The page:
I’m pretty sure I was a jerk in college. I leaned a lot on the modernists, though I only read them for class. This year I decided to try their books again to see if my critical apparatus has shifted. Not that I’m not a jerk now. I just try to be more subtle about it and not say things like critical apparatus.
I started with Ulysses, which had been my “favorite book” for almost a decade. It might actually be best served by a classroom’s steady rhythm. The individuality of each chapter inhibits flow and memory either way. But without the contextual academic drive, I had the space to learn that Ulysses is really funny.
I first tried to read Ulysses when I was 18, in Turkey, and trying to get over a crush. I remember working through the first two chapters with pride. I read it on the beach while my shirtless friend jet-skied with a girl who wasn’t his girlfriend, and then on a long bus ride from Bodrum to Istanbul, in the course of which I ate a strange, soporific yogurt that knocked me out halfway through “Proteus.” When I woke up I surrendered and read like 15 John Grishams instead, shedding them across two continents as I went.
In college I claimed to like Dedalus’s chapters best, but this time I felt relieved whenever Bloom appeared.
I was dumped during my senior year oral exams, and, through what I assume was a blood-brain barrier mix-up, got bronchitis. In my modernism final, I ranted that Bloom’s disastrous throwaway floats with authentic speed through Dublin. I spoke with authority, though I know nothing of the city’s municipal water system. The examiner nodded excitedly.
I’ve had to buy three copies of the Random House edition. You know the one: the big U, the shitty binding. I was in office hours with my professor once and the spine ruptured. Two hundred pages fell all over his office floor. I was horrified. He laughed and flipped over his identical copy. Every page came pouring out.
When I was in college, I was too self-important to use a reading guide. This time Blamires’s New Bloomsday Book saved me. I wish I could tell my younger self that ignorance of the nuances of Ireland’s 19th-century political symbolism is not a sign of weakness.
For Bloomsday this year, I posted an excerpt from the horrifying restaurant scene in “Lestrygonians” on Facebook, a passage I think of every time I see a bearded man eating chips. As of press time, it has received 15 likes, though one is from my mother.
A few months ago, a conference for lit PhDs came to New York and I went out with some soon-to-be professors. They ordered a lot of wine—modernists love red wine—and eventually one of them started talking about the ratio of vowel usage in Ulysses, the subject of his dissertation. In college, I would have been impressed. Now, I can’t quite imagine Joyce planning that out. What I was most interested in was the evidence of rewriting—there are so many beautifully rounded subplots that could only have come in a later draft. Incidentally, none of the future teachers had heard of Lorrie Moore, George Saunders, or Alice Munro.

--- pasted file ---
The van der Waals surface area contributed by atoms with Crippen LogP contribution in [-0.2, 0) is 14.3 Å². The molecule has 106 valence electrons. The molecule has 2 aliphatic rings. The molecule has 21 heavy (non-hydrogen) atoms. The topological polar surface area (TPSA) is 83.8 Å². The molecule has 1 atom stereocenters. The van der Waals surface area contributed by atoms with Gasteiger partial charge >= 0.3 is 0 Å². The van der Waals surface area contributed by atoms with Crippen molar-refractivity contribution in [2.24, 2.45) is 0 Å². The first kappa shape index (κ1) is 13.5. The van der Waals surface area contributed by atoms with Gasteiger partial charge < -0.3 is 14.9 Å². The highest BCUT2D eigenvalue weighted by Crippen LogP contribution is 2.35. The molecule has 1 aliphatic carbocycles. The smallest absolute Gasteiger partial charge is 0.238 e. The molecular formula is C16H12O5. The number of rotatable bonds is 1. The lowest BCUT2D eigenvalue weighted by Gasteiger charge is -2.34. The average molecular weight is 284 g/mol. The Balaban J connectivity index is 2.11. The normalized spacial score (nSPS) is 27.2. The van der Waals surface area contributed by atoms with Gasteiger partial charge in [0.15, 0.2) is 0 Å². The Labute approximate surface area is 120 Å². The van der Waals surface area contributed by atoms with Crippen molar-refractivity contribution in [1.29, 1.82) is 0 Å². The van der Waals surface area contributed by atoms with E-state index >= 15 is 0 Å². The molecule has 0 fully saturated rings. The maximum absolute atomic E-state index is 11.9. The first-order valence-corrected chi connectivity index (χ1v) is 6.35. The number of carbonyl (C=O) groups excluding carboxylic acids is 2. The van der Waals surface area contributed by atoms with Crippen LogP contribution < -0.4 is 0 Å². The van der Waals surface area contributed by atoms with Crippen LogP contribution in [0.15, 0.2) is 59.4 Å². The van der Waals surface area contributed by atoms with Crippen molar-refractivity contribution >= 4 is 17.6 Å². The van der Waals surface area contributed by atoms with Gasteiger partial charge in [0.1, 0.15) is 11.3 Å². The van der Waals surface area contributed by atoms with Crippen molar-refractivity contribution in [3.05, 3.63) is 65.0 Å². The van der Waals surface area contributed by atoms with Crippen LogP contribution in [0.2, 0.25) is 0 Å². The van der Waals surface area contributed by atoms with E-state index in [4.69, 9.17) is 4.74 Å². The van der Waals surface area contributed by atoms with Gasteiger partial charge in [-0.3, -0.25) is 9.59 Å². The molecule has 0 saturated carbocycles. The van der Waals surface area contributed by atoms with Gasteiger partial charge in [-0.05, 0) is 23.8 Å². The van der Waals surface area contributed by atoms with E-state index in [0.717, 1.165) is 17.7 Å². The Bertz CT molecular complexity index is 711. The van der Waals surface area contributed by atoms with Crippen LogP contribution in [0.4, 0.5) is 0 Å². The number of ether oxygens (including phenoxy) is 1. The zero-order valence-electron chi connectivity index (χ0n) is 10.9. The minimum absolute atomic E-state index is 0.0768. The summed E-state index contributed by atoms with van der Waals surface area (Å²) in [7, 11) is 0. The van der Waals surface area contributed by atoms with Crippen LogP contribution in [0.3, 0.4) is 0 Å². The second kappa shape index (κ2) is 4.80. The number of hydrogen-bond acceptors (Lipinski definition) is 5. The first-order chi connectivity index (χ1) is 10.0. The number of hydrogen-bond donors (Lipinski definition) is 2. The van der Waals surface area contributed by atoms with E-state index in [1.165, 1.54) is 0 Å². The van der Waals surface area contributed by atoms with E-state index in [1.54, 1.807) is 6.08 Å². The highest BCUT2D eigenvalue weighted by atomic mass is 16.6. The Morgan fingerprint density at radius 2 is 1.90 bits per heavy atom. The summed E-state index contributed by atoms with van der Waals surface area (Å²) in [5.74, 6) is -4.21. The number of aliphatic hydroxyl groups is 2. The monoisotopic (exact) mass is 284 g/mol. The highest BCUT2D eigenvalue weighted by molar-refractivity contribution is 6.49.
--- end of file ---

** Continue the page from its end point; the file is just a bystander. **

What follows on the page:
After Joyce, I read Proust, which made me feel awkward in public, so I deflected by pronouncing him Prowst. Prowst’s is a fantastic document of such pronounced mental illness that I’m retroactively concerned by my college self’s identification with it. More recently, I read Mrs. Dalloway. It’s the best.
What I loved most about Ulysses this time was the sound of it. I read out loud in bed. My roommate’s name is Kevin. Kevin was probably disturbed.
My novel was going to be patterned on Ulysses. Everyone talked me out of it for all sorts of fine reasons, but there are still little allusionary ghosts. Like in that “Lestrygonians” scene I posted on FB, Bloom thinks, “men, all men.” That line is in my book too, in a gay bar—I had no idea.
My college thesis was on the “Nausicaa” chapter. I reread it for this piece, which was a grave error. Never reread your old academic essays. I used the word ebullient twice.
This time through, I even read “Oxen of the Sun,” which we skipped in college. The chapter fueled my concern that Ulysses might be all bait and no hook, that Joyce was trying to provoke criticism. Maybe he was aware that there is a longstanding gap between best-sellerdom and high canon, that immortality comes courtesy of a drunk graduate student bringing up your vowel usage ratios and no one calling him out on it. Mainly, I thought “Oxen of the Sun” was bad. It’s the one chapter I didn’t like.
Ed: You don’t feel like writing a reflection on Ulysses’s role in your reading life, do you? Like in the framework of what you mentioned that some of the harder books you always thought of yourself as loving, you find on revisiting aren’t actually so great, and that perhaps some of that was posturing, but not so with Ulysses?
Adam: I might do 18 quick thoughts on it that vaguely correspond to the chapters in the book.
Adam: Would that be terrible?
Throughout my reading, there was a sense of homecoming—past affection lurking in my subconscious. But this time, reading Ulysses
from the perspective of a fellow human was a huge improvement. There’s an urge in academia to ascribe higher motives to works of art. That’s what’s so weird about being a pretentious student—what you really are doing is elevating other people way above you.
My favorite chapter of the book? Still “Ithaca.” My favorite line? “The futility of triumph or protest or vindication: the inanity of extolled virtue: the lethargy of nescient matter: the apathy of the stars.” And, after all of this, is Ulysses still my favorite book?
You know how this one goes.